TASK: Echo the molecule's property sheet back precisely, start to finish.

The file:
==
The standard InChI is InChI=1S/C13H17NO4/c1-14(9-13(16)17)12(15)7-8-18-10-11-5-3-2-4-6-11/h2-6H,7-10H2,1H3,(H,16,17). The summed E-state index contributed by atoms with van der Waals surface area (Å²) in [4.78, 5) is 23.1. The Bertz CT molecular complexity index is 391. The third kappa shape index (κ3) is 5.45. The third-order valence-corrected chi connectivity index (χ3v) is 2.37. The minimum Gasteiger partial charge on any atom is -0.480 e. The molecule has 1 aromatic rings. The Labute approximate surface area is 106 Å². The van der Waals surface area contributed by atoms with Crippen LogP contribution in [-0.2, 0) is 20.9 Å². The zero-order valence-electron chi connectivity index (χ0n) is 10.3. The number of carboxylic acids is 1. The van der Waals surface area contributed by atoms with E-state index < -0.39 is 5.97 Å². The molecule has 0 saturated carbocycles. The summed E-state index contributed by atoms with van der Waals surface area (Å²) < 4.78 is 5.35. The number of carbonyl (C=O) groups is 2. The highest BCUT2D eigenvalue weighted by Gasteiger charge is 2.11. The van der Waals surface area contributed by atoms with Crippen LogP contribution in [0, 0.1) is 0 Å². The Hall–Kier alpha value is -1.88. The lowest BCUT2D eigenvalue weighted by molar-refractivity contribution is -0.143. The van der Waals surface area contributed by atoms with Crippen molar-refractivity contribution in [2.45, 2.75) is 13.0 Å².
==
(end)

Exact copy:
The standard InChI is InChI=1S/C13H17NO4/c1-14(9-13(16)17)12(15)7-8-18-10-11-5-3-2-4-6-11/h2-6H,7-10H2,1H3,(H,16,17). The summed E-state index contributed by atoms with van der Waals surface area (Å²) in [4.78, 5) is 23.1. The Bertz CT molecular complexity index is 391. The third kappa shape index (κ3) is 5.45. The third-order valence-corrected chi connectivity index (χ3v) is 2.37. The minimum Gasteiger partial charge on any atom is -0.480 e. The molecule has 1 aromatic rings. The Labute approximate surface area is 106 Å². The van der Waals surface area contributed by atoms with Crippen LogP contribution in [-0.2, 0) is 20.9 Å². The zero-order valence-electron chi connectivity index (χ0n) is 10.3. The number of carboxylic acids is 1. The van der Waals surface area contributed by atoms with E-state index < -0.39 is 5.97 Å². The molecule has 0 saturated carbocycles. The summed E-state index contributed by atoms with van der Waals surface area (Å²) < 4.78 is 5.35. The number of carbonyl (C=O) groups is 2. The highest BCUT2D eigenvalue weighted by Gasteiger charge is 2.11. The van der Waals surface area contributed by atoms with Crippen LogP contribution in [0, 0.1) is 0 Å². The Hall–Kier alpha value is -1.88. The lowest BCUT2D eigenvalue weighted by molar-refractivity contribution is -0.143. The van der Waals surface area contributed by atoms with Crippen molar-refractivity contribution in [2.45, 2.75) is 13.0 Å².